Last week, the House Oversight Committee held a hearing on the terrorism and visa waiver programs. Department of Homeland Security’s Deputy Assistant Secretary Kelli Ann Burriesci was asked to testify. Her testimony can be found here. Rep. Trey Gowdy (R-SC) ripped into her for giving scarce–and I’m being generous with that term–details on what process is offered to American citizens before they’re added on the terrorism watch list for mere suspicion, not conviction, of being terrorists.
“What process is afforded a U.S. citizen, not someone who has overstayed a visa, not someone who crossed the border without permission, but an American citizen; what process is currently afforded an American citizen before they go on that list,” asked Gowdy.
“I’m sorry, um, there’s not a process afforded the citizen prior to getting on the list; there is a process should someone feel they are unduly placed on the list,” responded Burriesci after a few seconds of silence.
“Yes, there is,” interjected Gowdy.
“When I say process, I’m actually using half of the term due process, which is a phrase we find in the Constitution–that we cannot deprive people of certain things without due process. So I understand Mr. Gude’s* idea, which is wait until your right has taken from you, and then you petition the government to get it back; I understand that’s his idea. My question is can you name another constitutional right that we have that is chilled, until you find out it’s chilled–and then you have to petition the government to get it back. Is that true with the First Amendment?
Gowdy was obviously striking at President Obama’s half-baked proposal to ban people on these lists from buying firearms. Burriesci tried again to reference the criteria of the lists, which was cut off by Gowdy who said that wasn’t his question.
“That is not my question. My question is what process is afforded a U.S. citizen before that person’s constitutional right is infringed?” he said.
He then gave hypotheticals about blocking people on the terrorism watch list from setting up a website, a Google account, or preventing them from entering houses of worship until they petition the government to get their rights back. Gowdy then listed the Sixth and Eighth Amendments, which protect Americans from cruel and unusual punishment and the right to a counsel for a speedy trial.
Burriesci couldn’t name another constitutional right that would be stripped in the same manner as our Second Amendment rights.
Needless to say, this was messy, but it’s an issue that’s been debated for years.
The lack of due process concerning the terrorism watch list is well known. Civil liberties organizations have been suing the government over this issue within this Bush-era anti terror program, along with noting the lack of transparency and secretive nature of these lists that strip Americans of their Fifth Amendment rights. Remember, nearly 300,000 people on these lists have zero ties to terrorism, the vast majority don’t even live in the U.S. (that prevent them from buying firearms here outright), and the people are placed on the list based on mere suspicion. There are no more than 10,000 Americans on these lists; no one has ever been convicted.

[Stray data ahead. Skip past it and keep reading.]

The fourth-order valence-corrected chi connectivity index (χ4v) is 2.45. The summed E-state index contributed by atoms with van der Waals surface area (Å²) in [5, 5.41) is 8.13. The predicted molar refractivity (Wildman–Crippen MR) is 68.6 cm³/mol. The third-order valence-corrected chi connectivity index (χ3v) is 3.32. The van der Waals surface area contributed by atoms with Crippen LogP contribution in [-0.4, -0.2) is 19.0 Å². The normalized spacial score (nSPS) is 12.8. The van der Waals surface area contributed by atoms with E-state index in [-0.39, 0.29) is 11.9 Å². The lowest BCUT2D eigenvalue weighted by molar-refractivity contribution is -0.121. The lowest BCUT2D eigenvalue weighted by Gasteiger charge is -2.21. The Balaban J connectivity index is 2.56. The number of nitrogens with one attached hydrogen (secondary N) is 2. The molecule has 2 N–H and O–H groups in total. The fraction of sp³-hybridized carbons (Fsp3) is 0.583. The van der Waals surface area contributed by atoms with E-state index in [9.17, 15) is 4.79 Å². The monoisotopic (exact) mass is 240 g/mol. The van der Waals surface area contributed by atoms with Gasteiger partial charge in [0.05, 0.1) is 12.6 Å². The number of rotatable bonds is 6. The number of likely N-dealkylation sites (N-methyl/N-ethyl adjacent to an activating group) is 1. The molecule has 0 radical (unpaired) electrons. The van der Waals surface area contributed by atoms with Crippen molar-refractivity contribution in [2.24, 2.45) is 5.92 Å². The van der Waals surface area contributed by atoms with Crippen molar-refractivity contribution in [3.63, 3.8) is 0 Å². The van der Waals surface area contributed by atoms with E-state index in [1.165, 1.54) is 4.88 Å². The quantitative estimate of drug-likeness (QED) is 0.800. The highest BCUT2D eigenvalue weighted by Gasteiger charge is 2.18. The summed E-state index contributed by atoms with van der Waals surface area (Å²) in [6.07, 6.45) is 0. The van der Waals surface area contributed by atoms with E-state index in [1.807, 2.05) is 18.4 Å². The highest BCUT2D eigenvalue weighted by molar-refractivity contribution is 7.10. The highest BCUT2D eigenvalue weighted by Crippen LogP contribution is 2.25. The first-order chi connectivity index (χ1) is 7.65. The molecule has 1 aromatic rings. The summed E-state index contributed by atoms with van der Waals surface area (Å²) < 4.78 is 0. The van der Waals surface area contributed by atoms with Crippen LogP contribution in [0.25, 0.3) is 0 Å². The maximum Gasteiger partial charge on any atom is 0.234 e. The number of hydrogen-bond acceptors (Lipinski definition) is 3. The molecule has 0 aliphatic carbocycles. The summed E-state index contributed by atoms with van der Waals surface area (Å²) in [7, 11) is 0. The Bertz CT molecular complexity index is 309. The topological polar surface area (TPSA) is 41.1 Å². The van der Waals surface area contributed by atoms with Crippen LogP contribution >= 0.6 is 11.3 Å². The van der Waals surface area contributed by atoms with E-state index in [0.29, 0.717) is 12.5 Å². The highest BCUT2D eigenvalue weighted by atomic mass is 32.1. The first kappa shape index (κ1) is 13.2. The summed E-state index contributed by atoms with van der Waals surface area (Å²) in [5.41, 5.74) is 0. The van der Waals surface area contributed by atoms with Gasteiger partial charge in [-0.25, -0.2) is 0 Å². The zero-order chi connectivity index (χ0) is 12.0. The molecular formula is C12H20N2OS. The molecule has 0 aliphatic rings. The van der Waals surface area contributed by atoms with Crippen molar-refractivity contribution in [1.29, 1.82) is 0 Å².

Any American can be added to the list, and there’s no guide as to how one can readdress this issue. Name mismatches occur all the time; even 18-month old babies find their names of the terror watch lists.
Steps are being made in bringing more sunlight into this rather despicable anti-terror program. The government will now actually tell you if you’re on the list, whereas before they wouldn’t tell you, nor would they give you a process in how to remedy the situation. That’s unconstitutional–and the appeals process for those on the no-fly list still lack procedures that the ACLU finds adequate. Yes, the ACLU is actually right on this issue. Unless a major overhaul is conducted, they feel no freedoms should be restricted. The LA Times agreed as well.
At the same time,the debate over terror watch lists have flipped. Democrats warned that this program could run amok; Republicans ignored them. Now, Democrats want to set the Fifth Amendment on fire to destroy the Second, while Republicans finally see a reason to limit on how terror watch lists are used to ensure public safety. Both parties are to blame for hypocrisy. Yet, I think most agree that having your rights stripped based on suspicion is beyond atrocious. For nearly 10,000 Americans, this administration pretty much is looking for a way to institute a soft gun ban for you. In a liberal’s eye, keeping firearms from 10,000 people, who we’ll assume are law-abiding, and reducing access to guns makes perfect sense, even if they haven’t been convicted.
You’d have to be on cocaine to actually think this is a good Obama policy.
This post has been updated.
*Gude is a reference to Ken Gude, a senior fellow at the left-wing Center for American Progress, who was also asked to appear before the committee.